Every entrepreneur is driven by the power of a dream.
For Jenn Harper, founder of Cheekbone Beauty, putting her head down was literally and figuratively the impetus for creating the business.
“I recall putting my head down on my pillow and having this vivid dream of seeing three native girls covered in lip gloss, with the rosiest little cheeks, and watching their pure joy and laughter,” remembers Harper. “I woke up, grabbed my computer, and started writing: Figure out how to make a lip gloss…”
Since its inception in 2016, Cheekbone Beauty has made it its mission to help Indigenous youth see themselves in a beauty brand, paving the way for sustainable product development and manufacturing.
As a Certified B. Corporation and member of 1% for the Planet, Cheekbone Beauty intertwines its Indigenous roots with westernized science to craft the best product for people and the planet.
“We want to honour the gift that is this planet,” says Harper. If you look at nature, it is perfect; everything is used and recycled and repurposed. This is the vision for the Cheekbone Beauty brand: “Sustainable by Nature.”
Based in St. Catharines, ON, Cheekbone’s definition of success is not based on what you attain for yourself but instead on what you give back to your community.
To date, Cheekbone Beauty has donated more than $150,000 to a wide variety of causes focused on Indigenous youth education.
For National Indigenous History Month, Cheekbone Beauty partnered with Sephora for its latest philanthropic endeavour (#GlossedOver) to raise awareness about water contamination issues in Indigenous communities, where an estimated 94—or approximately one in six—First Nations communities in Canada don’t have access to clean water either intermittently or continuously.
From the sale of Cheekbone Beauty products throughout June, the beauty retailer will donate all proceeds to Water First, a charitable organization which has collaborated with 60 Indigenous communities while supporting Indigenous youth and young adults to pursue careers in water science.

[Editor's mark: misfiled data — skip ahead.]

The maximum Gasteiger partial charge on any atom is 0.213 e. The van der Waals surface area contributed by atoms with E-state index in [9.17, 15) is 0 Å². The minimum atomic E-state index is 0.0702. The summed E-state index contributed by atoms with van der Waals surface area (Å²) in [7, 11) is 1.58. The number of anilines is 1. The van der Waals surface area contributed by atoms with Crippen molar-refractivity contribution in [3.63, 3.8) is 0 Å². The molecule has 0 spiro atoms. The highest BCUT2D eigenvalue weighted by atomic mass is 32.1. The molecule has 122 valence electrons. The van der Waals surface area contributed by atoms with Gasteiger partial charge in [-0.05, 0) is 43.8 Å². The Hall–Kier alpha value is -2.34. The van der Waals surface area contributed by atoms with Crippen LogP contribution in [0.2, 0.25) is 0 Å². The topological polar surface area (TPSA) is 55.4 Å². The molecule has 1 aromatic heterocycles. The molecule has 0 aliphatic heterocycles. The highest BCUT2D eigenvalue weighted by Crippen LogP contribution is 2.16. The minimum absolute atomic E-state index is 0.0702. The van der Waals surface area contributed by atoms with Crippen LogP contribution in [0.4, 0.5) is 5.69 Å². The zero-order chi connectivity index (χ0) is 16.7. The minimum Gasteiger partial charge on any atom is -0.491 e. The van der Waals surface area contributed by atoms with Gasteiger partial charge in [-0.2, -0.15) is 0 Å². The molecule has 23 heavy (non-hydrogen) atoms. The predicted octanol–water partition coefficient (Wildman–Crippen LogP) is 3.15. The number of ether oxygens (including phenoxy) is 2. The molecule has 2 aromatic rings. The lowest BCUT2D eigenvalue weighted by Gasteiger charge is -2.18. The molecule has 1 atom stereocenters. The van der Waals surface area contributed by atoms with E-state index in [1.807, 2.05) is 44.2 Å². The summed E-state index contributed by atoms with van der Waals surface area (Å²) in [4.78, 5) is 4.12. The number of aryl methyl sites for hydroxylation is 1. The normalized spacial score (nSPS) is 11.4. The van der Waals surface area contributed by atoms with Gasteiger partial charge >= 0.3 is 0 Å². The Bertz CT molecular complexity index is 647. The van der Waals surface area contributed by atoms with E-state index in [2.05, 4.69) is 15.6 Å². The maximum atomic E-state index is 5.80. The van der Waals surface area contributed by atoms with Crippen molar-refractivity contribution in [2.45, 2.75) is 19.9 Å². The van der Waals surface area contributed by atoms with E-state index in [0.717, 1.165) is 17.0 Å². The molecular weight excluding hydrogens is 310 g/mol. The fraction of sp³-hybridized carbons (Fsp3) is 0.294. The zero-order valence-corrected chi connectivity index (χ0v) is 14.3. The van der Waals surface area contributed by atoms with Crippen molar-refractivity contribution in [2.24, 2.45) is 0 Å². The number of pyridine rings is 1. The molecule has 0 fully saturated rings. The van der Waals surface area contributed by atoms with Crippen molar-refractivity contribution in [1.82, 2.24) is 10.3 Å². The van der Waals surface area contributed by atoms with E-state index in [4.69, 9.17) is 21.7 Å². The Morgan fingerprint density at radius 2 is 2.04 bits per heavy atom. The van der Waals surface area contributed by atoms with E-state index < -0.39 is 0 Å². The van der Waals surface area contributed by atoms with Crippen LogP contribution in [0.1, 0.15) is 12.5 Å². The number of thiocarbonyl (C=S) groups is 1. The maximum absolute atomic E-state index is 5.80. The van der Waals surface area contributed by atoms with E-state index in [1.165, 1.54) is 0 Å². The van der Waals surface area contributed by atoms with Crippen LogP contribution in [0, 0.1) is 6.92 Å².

As an Anishinaabe woman who battled alcoholism and has been sober since 2014, Harper expressed her surprise at how far she has come in an interview she gave to Postmedia at the launch of the campaign:
“When I look back now, it’s bananas that someone with no experience in this industry would even think that they have the wherewithal to even begin, but I was really working off passion. This whole idea of why isn’t there an Indigenous-owned and operated brand that’s bringing our ways of knowing and being into this space? And the more time I spent in the beauty industry, the more I realized, “oh my goodness, there’s so much room for change.”
As a small business managing exponential growth, the need became much greater for a more sophisticated supply chain and logistics solutions that would make order fulfillment easier and the customer experience more seamless.
“We started working with UPS, and it’s been amazing because you never feel small with UPS – and we’ve grown so much together,” says Harper. But Cheekbone’s growth has been purposeful: it opened its Indigenous Innovation Lab in 2021 and hired an in-house chemist to create formulations with local ingredients and by-product ingredients from local industries.
After gaining popularity following an appearance on the hit TV show “Dragons Den,” Harper is intent on forging a path to true sustainability, in line with the teachings of her Indigenous roots, creating a perfect circular economy in the cosmetics space.
“The Cheekbone culture and tone is based on an Indigenous worldview; our customers are our community, and we gather in circles to share what we have,” says Harper.
It has indeed come full circle for the little girl who remembers sitting and smelling her mom’s palettes and feeling the powders in her hand – and now inspires other young women to dare to dream.